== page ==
Category Archives: travel

Drinking My Way Through Transylvania

What is it that makes people want to take you on a tour of their house? You’re there for a party or something and the next thing you know they’re ushering you around as if you’re looking to buy the place. It’s rude to decline, so you go along.

This was different in Romania, where I was genuinely curious to see people’s homes — and every tour always included an inspection of the still.

The locals are very enthusiastic about making their own hooch. Where we were travelling, in Transylvania, the people are largely ethnic Hungarians. Their the drink of choice is palincă, a type of brandy made from fruit.

They make a fermented mash — usually from plums, but you can use other fruits — which is distilled down to a clear or amber-colored elixir. Is it strong? You bet! This stuff typically clocks in at anywhere between 35 and 85 percent alcohol by volume — or 70 to 170 proof.

Not everyone is very scientific in their approach and the results are sometimes unpredictable. There’s a Hungarian word for the more robust batches: kerítésszaggató, loosely translated as “fence-ripper.”

I’m glad to say that visits to the still also included a little sampling. Like house tours, it would be terribly rude to decline — and just as the the roads we drove during our visit, some were smooth going, others an adventure.


Any Witch Way You Can

The chickens of a Romanian witch? Perhaps!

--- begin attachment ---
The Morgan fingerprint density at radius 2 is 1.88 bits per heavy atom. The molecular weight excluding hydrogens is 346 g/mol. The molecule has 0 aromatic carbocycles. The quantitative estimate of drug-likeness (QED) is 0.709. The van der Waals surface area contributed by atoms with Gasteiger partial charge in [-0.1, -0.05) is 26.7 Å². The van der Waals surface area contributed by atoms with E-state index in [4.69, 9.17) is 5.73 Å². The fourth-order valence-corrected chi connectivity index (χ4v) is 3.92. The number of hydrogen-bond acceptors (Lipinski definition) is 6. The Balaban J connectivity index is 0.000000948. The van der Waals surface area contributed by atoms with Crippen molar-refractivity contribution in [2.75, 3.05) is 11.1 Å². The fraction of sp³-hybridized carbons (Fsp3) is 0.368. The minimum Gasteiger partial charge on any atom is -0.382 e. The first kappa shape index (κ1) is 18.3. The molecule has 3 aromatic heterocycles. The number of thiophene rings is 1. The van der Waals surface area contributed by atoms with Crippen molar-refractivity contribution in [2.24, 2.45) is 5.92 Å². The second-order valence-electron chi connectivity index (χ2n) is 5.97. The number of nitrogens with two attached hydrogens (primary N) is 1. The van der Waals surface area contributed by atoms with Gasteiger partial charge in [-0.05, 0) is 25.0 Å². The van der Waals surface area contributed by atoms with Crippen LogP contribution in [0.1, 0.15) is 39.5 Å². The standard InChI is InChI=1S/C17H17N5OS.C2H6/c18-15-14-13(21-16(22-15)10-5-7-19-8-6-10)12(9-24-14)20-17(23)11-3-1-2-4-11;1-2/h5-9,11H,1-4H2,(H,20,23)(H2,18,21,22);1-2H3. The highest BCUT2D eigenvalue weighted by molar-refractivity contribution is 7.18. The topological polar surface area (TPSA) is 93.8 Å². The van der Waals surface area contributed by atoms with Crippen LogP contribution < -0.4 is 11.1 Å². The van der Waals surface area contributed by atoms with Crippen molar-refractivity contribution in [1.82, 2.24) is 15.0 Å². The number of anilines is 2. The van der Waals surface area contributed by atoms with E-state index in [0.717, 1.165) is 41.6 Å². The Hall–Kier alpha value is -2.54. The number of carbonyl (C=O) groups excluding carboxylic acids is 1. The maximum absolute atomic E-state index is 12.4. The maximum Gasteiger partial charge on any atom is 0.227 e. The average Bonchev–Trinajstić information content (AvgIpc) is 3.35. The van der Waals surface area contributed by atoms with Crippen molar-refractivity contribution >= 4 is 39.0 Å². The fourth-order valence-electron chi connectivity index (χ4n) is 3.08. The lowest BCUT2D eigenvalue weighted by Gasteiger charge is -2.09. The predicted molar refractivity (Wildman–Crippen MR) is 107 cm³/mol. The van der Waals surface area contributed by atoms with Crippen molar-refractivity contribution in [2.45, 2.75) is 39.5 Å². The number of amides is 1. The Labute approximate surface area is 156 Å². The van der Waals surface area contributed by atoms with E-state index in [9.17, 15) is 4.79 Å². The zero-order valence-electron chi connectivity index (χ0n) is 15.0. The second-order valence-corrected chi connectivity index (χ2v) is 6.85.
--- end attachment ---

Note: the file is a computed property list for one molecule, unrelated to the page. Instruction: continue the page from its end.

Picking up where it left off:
Everybody complains about taxes, so when someone actually does something about it, that’s big news.

Witches in Romania, outraged over a plan to put a 16% tax on their earnings, cast a spell this week on lawmakers. They cooked up a vile brew of catpoop and dead dog, chanted some incantations, and cast the poisonous mandrake root into the Danube.

The politicians take this stuff seriously. Most of Romania has one foot in the 19th century and another in the 21st, with satellite dishes on the roof and outhouses in the backyard.Walk through a village in Transylvania and you’d believe there’s something to the witch thing.

Can a witch’s spell lower taxes? Insert the Christine O’Donnell joke here.

Me? I’m not very superstitious, but if I were, this would have been a week full of mysterious signs.

First I found a man’s keys in the street. They had fallen through a hole in his pocket. Then there was the sad incident with the dog. And yesterday I came across a small flock of ducks in the Price Chopper parking lot. I herded them to a grassy area so they wouldn’t be run over. They promptly waddled back into the parking lot.

In earlier times, these unrelated events  would have been seen as portents of… something. What does it all mean? I’d pay the Romanian witch tax to find out.

Mapless in Connecticut

Here’s a question: are GPS units killing printed maps?

Saturday morning I joined a parade of cars and trucks shunted off I-91 South near Springfield, MA. A terrible accident hours earlier shut down the highway.